Schindler further misleads by not noting from whom/where the West Bank and East Jerusalem, what he calls "Palestinian Territories," were taken by Israeli forces. Had he noted that prior to 1967, they were held by Jordan, he would have undermined his own tenuous claim that they were "Palestinian territories."
 
Whitewashing of Terrorism
 
The piece is also marred by egregious omissions. For instance, answer 11, about Yasser Arafat's, carefully omits any mention of his long involvement in terrorism. It states:
 
[G]roups under Arafat's direct or indirect command – including Fatah, Black September, Tanzim and Al Aqsa Martyrs Brigade – were responsible for hundreds of bombings, hijackings, assassinations and other attacks, including the 1972 murder of 11 of Israel's Olympic athletes in Munich, the 1973 murder of the American ambassador to Sudan, Cleo Noel, and the 1985 hijacking of the Achille Lauro cruiseship (resulting in the murder of wheelchair-bound Leon Klinghoffer).
Schindler similarly whitewashes the Palestinian Liberation Organization. The answer to question 12 states:
 
As reported by the Council for Foreign Relations, these so-called "militant" tactics entailed attacks against civilian targets, making them terrorist attacks. The CFR noted:
During the 1960s and 1970s, the PLO waged a terrorist war against Israeli targets around the world, hijacking aircraft, bombing hotels, restaurants and military bases, and targeting for assassination any politician thought to be conducting unauthorized contacts with the enemy.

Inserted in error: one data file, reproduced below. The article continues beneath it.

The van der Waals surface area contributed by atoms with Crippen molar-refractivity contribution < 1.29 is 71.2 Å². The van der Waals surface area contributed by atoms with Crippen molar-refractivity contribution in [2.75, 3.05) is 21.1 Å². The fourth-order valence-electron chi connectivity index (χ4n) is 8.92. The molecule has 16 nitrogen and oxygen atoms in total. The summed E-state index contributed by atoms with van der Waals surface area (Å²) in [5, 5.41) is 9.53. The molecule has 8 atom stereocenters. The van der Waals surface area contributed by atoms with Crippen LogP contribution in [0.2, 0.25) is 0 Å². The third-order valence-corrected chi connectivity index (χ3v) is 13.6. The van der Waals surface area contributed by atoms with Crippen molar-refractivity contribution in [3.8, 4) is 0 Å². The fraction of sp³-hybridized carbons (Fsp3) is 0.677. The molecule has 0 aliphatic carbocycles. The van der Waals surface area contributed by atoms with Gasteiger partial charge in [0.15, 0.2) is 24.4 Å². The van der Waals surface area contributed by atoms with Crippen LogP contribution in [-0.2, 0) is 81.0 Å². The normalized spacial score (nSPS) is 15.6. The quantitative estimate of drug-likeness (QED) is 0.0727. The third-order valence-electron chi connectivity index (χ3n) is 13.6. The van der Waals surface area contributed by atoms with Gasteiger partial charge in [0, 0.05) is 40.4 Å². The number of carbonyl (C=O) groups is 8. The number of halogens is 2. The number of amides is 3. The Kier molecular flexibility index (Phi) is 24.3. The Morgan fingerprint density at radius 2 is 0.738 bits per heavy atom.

The quiz also downplays Hamas' violence, stating:
 
 
Nowhere does he state the both the United States and the European Union have both designated it a terror group, that it has carried out countless suicide bombings, shootings, stabbings and rocket attacks against civilians, claiming the lives of thousands. Nor does he state that its antisemitic charter calls on its members to "fight the Jews and kill them."
 
UN Resolution 242 Distorted
 
The quiz distorts the contents of U.N. Resolution 242, stating in answer 24 that it "called on the Israeli military to leave the territories it occupied in the 1967 war."
 
 
 The item contains the parenthetical qualification that "The language of this resolution is disputed," with a link to a Wikipedia article, not generally an accepted journalistic source. While Palestinians claim that UN Resolution 242 calls on Israel to withdraw from "the" territories, the drafters of the resolution were quite clear that it does not.
 
As The New York Times has made abundantly clear in a series of corrections: UN Resolution 242 "calls for the withdrawal of Israeli armed forces 'from territories occupied in the recent conflict': it is the Palestinians who associated that language with the West Bank and the Gaza Strip" (July 14, 2000); "While Resolution 242 called for Israel's armed forces to withdraw 'from territories occupied in the recent conflict,' no resolution called for Israel to hand over all of east Jerusalem to a future Palestinian state" (Aug, 24, 2000); and "While Security Council Resolution 242, passed after the 1967 Middle East War, calls for Israel's armed forces to withdraw 'from territories occupied in the recent conflict,' no resolution calls for Israeli withdrawal from all territory, including East Jerusalem, occupied in the war" (Sept. 6, 2000).
 
Schindler, the quiz's author, is a young journalist, a Brown University student majoring in Middle East studies who is working as a news intern at The Monitor's web desk. Hopefully, The Christian Science Monitor's editorial oversight extends even to interns writing quizzes writing for the web desk.
 
CAMERA has been in touch with Monitor editors about the errors and distortions in this quiz. Stay tuned for updates.